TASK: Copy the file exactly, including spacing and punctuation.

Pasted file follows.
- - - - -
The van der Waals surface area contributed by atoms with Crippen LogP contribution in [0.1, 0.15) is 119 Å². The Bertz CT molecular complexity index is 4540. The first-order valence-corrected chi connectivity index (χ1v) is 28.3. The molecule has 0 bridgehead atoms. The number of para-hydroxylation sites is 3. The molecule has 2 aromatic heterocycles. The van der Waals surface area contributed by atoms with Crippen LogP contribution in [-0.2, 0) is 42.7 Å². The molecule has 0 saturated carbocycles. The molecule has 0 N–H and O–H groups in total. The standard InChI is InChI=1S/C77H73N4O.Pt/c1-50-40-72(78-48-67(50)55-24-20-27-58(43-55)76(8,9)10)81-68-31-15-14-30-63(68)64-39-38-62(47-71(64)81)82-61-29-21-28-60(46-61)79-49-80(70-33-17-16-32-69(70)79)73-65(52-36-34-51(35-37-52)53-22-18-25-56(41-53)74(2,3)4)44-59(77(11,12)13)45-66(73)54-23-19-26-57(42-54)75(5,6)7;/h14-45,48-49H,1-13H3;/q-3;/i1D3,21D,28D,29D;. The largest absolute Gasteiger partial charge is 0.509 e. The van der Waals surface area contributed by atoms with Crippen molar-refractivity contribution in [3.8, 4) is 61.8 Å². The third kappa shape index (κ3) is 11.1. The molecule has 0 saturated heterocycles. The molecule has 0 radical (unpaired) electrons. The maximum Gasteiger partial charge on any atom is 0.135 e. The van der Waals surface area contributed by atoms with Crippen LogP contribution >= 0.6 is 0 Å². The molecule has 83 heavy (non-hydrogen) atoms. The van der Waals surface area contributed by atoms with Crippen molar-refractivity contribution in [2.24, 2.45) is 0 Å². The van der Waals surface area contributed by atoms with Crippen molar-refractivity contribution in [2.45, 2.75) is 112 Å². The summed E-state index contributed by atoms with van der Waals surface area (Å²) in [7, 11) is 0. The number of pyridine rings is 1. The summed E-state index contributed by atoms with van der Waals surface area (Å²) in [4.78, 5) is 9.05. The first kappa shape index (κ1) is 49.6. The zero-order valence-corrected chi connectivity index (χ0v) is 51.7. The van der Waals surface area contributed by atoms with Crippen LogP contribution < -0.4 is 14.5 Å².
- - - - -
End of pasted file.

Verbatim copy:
The van der Waals surface area contributed by atoms with Crippen LogP contribution in [0.1, 0.15) is 119 Å². The Bertz CT molecular complexity index is 4540. The first-order valence-corrected chi connectivity index (χ1v) is 28.3. The molecule has 0 bridgehead atoms. The number of para-hydroxylation sites is 3. The molecule has 2 aromatic heterocycles. The van der Waals surface area contributed by atoms with Crippen LogP contribution in [-0.2, 0) is 42.7 Å². The molecule has 0 saturated carbocycles. The molecule has 0 N–H and O–H groups in total. The standard InChI is InChI=1S/C77H73N4O.Pt/c1-50-40-72(78-48-67(50)55-24-20-27-58(43-55)76(8,9)10)81-68-31-15-14-30-63(68)64-39-38-62(47-71(64)81)82-61-29-21-28-60(46-61)79-49-80(70-33-17-16-32-69(70)79)73-65(52-36-34-51(35-37-52)53-22-18-25-56(41-53)74(2,3)4)44-59(77(11,12)13)45-66(73)54-23-19-26-57(42-54)75(5,6)7;/h14-45,48-49H,1-13H3;/q-3;/i1D3,21D,28D,29D;. The largest absolute Gasteiger partial charge is 0.509 e. The van der Waals surface area contributed by atoms with Crippen molar-refractivity contribution in [3.8, 4) is 61.8 Å². The third kappa shape index (κ3) is 11.1. The molecule has 0 saturated heterocycles. The molecule has 0 radical (unpaired) electrons. The maximum Gasteiger partial charge on any atom is 0.135 e. The van der Waals surface area contributed by atoms with Crippen LogP contribution >= 0.6 is 0 Å². The molecule has 83 heavy (non-hydrogen) atoms. The van der Waals surface area contributed by atoms with Crippen molar-refractivity contribution in [2.24, 2.45) is 0 Å². The van der Waals surface area contributed by atoms with Crippen molar-refractivity contribution in [2.45, 2.75) is 112 Å². The summed E-state index contributed by atoms with van der Waals surface area (Å²) in [7, 11) is 0. The number of pyridine rings is 1. The summed E-state index contributed by atoms with van der Waals surface area (Å²) in [4.78, 5) is 9.05. The first kappa shape index (κ1) is 49.6. The zero-order valence-corrected chi connectivity index (χ0v) is 51.7. The van der Waals surface area contributed by atoms with Crippen LogP contribution < -0.4 is 14.5 Å².